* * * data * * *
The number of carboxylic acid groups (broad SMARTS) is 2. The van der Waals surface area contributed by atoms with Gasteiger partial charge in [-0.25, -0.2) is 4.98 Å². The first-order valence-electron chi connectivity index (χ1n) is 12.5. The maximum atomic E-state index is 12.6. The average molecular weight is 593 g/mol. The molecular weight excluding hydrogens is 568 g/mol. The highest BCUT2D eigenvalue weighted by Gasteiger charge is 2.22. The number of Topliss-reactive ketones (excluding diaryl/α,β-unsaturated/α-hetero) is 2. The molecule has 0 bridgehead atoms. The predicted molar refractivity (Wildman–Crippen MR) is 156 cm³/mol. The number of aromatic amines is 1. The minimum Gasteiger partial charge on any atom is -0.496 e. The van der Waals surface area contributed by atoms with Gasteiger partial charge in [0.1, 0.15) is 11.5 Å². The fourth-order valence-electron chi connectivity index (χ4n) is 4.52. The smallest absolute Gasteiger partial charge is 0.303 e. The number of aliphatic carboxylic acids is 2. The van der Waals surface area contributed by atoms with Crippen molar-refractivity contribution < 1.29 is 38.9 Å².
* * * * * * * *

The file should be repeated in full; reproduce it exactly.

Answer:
The number of carboxylic acid groups (broad SMARTS) is 2. The van der Waals surface area contributed by atoms with Gasteiger partial charge in [-0.25, -0.2) is 4.98 Å². The first-order valence-electron chi connectivity index (χ1n) is 12.5. The maximum atomic E-state index is 12.6. The average molecular weight is 593 g/mol. The molecular weight excluding hydrogens is 568 g/mol. The highest BCUT2D eigenvalue weighted by Gasteiger charge is 2.22. The number of Topliss-reactive ketones (excluding diaryl/α,β-unsaturated/α-hetero) is 2. The molecule has 0 bridgehead atoms. The predicted molar refractivity (Wildman–Crippen MR) is 156 cm³/mol. The number of aromatic amines is 1. The minimum Gasteiger partial charge on any atom is -0.496 e. The van der Waals surface area contributed by atoms with Gasteiger partial charge in [0.1, 0.15) is 11.5 Å². The fourth-order valence-electron chi connectivity index (χ4n) is 4.52. The smallest absolute Gasteiger partial charge is 0.303 e. The number of aliphatic carboxylic acids is 2. The van der Waals surface area contributed by atoms with Crippen molar-refractivity contribution < 1.29 is 38.9 Å².